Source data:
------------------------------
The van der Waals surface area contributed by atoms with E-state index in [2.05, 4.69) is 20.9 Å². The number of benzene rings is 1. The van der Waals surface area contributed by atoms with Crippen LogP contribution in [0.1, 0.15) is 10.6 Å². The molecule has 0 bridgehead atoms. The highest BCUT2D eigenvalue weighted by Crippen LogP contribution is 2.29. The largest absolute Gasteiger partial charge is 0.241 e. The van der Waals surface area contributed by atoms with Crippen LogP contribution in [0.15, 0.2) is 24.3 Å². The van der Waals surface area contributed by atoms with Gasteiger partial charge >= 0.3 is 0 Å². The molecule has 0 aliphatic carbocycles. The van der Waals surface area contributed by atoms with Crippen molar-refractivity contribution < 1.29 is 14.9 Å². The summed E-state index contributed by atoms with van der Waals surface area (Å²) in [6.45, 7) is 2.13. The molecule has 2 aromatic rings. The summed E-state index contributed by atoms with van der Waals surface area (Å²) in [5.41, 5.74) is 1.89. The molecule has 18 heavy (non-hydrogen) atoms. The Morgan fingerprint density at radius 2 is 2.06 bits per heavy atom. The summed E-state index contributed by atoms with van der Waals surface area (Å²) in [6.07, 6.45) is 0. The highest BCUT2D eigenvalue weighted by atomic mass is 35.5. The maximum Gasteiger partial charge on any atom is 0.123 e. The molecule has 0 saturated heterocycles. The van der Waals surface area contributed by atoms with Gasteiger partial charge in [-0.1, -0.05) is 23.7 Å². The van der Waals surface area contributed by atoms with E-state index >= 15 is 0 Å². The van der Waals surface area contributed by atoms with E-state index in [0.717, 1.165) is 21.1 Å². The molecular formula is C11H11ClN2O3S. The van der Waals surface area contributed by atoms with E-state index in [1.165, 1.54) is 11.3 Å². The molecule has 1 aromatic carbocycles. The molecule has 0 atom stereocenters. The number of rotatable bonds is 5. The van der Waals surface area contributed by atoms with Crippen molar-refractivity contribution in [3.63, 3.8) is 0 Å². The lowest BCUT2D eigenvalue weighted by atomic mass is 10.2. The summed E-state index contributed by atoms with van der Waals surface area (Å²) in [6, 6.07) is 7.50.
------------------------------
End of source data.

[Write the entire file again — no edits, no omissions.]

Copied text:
The van der Waals surface area contributed by atoms with E-state index in [2.05, 4.69) is 20.9 Å². The number of benzene rings is 1. The van der Waals surface area contributed by atoms with Crippen LogP contribution in [0.1, 0.15) is 10.6 Å². The molecule has 0 bridgehead atoms. The highest BCUT2D eigenvalue weighted by Crippen LogP contribution is 2.29. The largest absolute Gasteiger partial charge is 0.241 e. The van der Waals surface area contributed by atoms with Crippen LogP contribution in [0.15, 0.2) is 24.3 Å². The van der Waals surface area contributed by atoms with Gasteiger partial charge >= 0.3 is 0 Å². The molecule has 0 aliphatic carbocycles. The van der Waals surface area contributed by atoms with Crippen molar-refractivity contribution < 1.29 is 14.9 Å². The summed E-state index contributed by atoms with van der Waals surface area (Å²) in [6.45, 7) is 2.13. The molecule has 2 aromatic rings. The summed E-state index contributed by atoms with van der Waals surface area (Å²) in [5.41, 5.74) is 1.89. The molecule has 18 heavy (non-hydrogen) atoms. The Morgan fingerprint density at radius 2 is 2.06 bits per heavy atom. The summed E-state index contributed by atoms with van der Waals surface area (Å²) in [6.07, 6.45) is 0. The highest BCUT2D eigenvalue weighted by atomic mass is 35.5. The maximum Gasteiger partial charge on any atom is 0.123 e. The molecule has 0 saturated heterocycles. The van der Waals surface area contributed by atoms with Gasteiger partial charge in [-0.1, -0.05) is 23.7 Å². The van der Waals surface area contributed by atoms with E-state index >= 15 is 0 Å². The van der Waals surface area contributed by atoms with E-state index in [0.717, 1.165) is 21.1 Å². The molecular formula is C11H11ClN2O3S. The van der Waals surface area contributed by atoms with E-state index in [1.165, 1.54) is 11.3 Å². The molecule has 1 aromatic carbocycles. The molecule has 0 atom stereocenters. The number of rotatable bonds is 5. The van der Waals surface area contributed by atoms with Crippen molar-refractivity contribution in [3.63, 3.8) is 0 Å². The lowest BCUT2D eigenvalue weighted by atomic mass is 10.2. The summed E-state index contributed by atoms with van der Waals surface area (Å²) in [6, 6.07) is 7.50.